In the past year, the Isala team has continued to work hard, so it is about time for an update! A few months after the first research phase (or our big summer campaign), the second research phase of Isala in Belgium followed. We found more and more evidence that the vaginal microbiome can be dynamic. To investigate this further, we invited 275 Belgian women to participate in this second research phase. Also in Peru, we have launched a sisterhood project with so far already more than 200 women who have donated samples.
Today, we present the first results of the second Belgian research phase. We first examined whether the vaginal microbiome of these women had changed over several months by comparing the microbiome profile from the first phase with one from the second phase. In 7 out of 10 participants, we found the same dominant bacterium in both swabs. The dominant bacterium did change in the other participants. Interestingly, women whose vaginal profile in the first phase was dominated by lactobacilli had more often a stable microbiome. For example, women who were dominated by Lactobacillus crispatus in the first phase had a 88% chance to be so again in the second research phase. Lactobacillus crispatus is the bacterium that we already know best to be beneficial for the vaginal ecosystem. Participants who had fewer lactobacilli in the first swab and, for example, more Gardnerella, had a 62% chance of this Gardnerella dominance disappearing in the second swab.
From these figures, we have learnt that the vaginal microbiome remains stable for the majority of participants. Yet it is certainly not set in stone. The unique composition of the microbiome and the exact ratio between the different bacteria can still vary greatly (from day to day, and probably even during the day and over longer periods of time). We only take a snapshot of the composition at that moment with the vaginal swabs. Thanks to our wonderful participants, we have already found several factors that have an impact on this. Our biostatisticians identified several of these potential factors: they compared all microbiome profiles with the answers to the 139 questions of the different surveys, with the necessary caution and the warning not to draw any hasty conclusions. Ethics remains one of Isala’s core values.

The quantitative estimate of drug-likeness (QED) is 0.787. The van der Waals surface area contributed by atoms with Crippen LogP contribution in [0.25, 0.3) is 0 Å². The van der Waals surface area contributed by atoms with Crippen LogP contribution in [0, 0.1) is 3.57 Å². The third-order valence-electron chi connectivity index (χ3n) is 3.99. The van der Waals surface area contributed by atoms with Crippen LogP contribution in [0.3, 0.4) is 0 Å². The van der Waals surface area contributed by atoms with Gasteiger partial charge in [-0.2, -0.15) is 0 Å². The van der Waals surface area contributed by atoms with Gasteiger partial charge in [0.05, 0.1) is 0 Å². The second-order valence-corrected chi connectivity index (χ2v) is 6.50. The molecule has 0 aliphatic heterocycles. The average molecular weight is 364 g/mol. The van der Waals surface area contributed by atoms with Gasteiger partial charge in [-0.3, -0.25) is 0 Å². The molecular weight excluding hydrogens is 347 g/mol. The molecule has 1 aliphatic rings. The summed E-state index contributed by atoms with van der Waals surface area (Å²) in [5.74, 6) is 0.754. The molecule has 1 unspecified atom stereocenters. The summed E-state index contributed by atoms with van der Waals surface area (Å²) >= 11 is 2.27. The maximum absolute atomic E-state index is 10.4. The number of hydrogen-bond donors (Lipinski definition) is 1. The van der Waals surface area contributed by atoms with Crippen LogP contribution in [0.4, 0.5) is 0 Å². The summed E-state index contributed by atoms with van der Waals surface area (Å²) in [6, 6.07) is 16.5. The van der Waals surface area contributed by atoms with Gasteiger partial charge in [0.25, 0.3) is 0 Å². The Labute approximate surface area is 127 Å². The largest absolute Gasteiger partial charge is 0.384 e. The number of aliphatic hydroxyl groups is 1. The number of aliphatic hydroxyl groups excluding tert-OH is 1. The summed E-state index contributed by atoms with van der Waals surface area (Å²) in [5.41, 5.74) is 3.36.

We can say with certainty that your age plays an important role in the composition of your vaginal microbiome. This can mainly be explained by the hormone levels that fluctuate throughout every woman’s life. At Isala, we also saw a major influence of the menopause. Indeed, the vaginal microbiome menopausal Isala participants tended to be more diverse, more dominated by Prevotella and Anaerococcus and less dominated by Lactobacilli. In addition, whether or not you have children appears to have an important impact, even if you gave birth years ago. Women with children more often have higher concentrations of Bifidobacterium, Lactobacillus gasseri and Streptococcus in their vaginal microbiome, and in women without children we found more Lactobacillus crispatus.